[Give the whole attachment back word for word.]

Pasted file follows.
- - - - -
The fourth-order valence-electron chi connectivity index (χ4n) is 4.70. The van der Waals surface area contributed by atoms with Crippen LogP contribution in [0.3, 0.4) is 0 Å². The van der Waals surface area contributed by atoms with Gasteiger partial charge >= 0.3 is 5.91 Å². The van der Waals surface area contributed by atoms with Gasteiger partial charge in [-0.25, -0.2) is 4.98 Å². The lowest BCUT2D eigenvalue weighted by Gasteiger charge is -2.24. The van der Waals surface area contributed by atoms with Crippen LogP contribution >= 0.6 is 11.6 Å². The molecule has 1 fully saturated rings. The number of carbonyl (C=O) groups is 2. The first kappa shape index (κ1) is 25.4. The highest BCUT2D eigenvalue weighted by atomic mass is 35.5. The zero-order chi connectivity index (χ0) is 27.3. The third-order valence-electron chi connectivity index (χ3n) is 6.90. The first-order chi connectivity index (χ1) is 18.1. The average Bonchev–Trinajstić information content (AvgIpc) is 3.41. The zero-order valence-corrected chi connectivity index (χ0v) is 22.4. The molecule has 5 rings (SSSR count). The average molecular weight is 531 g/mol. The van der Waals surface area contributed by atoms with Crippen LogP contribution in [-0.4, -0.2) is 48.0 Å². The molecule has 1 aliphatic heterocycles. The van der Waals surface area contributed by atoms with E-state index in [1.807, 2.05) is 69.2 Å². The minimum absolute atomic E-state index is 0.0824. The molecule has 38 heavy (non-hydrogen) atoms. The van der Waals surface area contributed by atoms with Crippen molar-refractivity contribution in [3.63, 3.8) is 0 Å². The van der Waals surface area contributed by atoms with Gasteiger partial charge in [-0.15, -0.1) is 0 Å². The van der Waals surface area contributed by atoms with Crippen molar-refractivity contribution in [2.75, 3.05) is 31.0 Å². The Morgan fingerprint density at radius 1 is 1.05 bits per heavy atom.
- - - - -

The fourth-order valence-electron chi connectivity index (χ4n) is 4.70. The van der Waals surface area contributed by atoms with Crippen LogP contribution in [0.3, 0.4) is 0 Å². The van der Waals surface area contributed by atoms with Gasteiger partial charge >= 0.3 is 5.91 Å². The van der Waals surface area contributed by atoms with Gasteiger partial charge in [-0.25, -0.2) is 4.98 Å². The lowest BCUT2D eigenvalue weighted by Gasteiger charge is -2.24. The van der Waals surface area contributed by atoms with Crippen LogP contribution >= 0.6 is 11.6 Å². The molecule has 1 fully saturated rings. The number of carbonyl (C=O) groups is 2. The first kappa shape index (κ1) is 25.4. The highest BCUT2D eigenvalue weighted by atomic mass is 35.5. The zero-order chi connectivity index (χ0) is 27.3. The third-order valence-electron chi connectivity index (χ3n) is 6.90. The first-order chi connectivity index (χ1) is 18.1. The average Bonchev–Trinajstić information content (AvgIpc) is 3.41. The zero-order valence-corrected chi connectivity index (χ0v) is 22.4. The molecule has 5 rings (SSSR count). The average molecular weight is 531 g/mol. The van der Waals surface area contributed by atoms with Crippen LogP contribution in [-0.4, -0.2) is 48.0 Å². The molecule has 1 aliphatic heterocycles. The van der Waals surface area contributed by atoms with E-state index in [1.807, 2.05) is 69.2 Å². The minimum absolute atomic E-state index is 0.0824. The molecule has 38 heavy (non-hydrogen) atoms. The van der Waals surface area contributed by atoms with Crippen molar-refractivity contribution in [3.63, 3.8) is 0 Å². The van der Waals surface area contributed by atoms with Gasteiger partial charge in [-0.15, -0.1) is 0 Å². The van der Waals surface area contributed by atoms with Crippen molar-refractivity contribution in [2.75, 3.05) is 31.0 Å². The Morgan fingerprint density at radius 1 is 1.05 bits per heavy atom.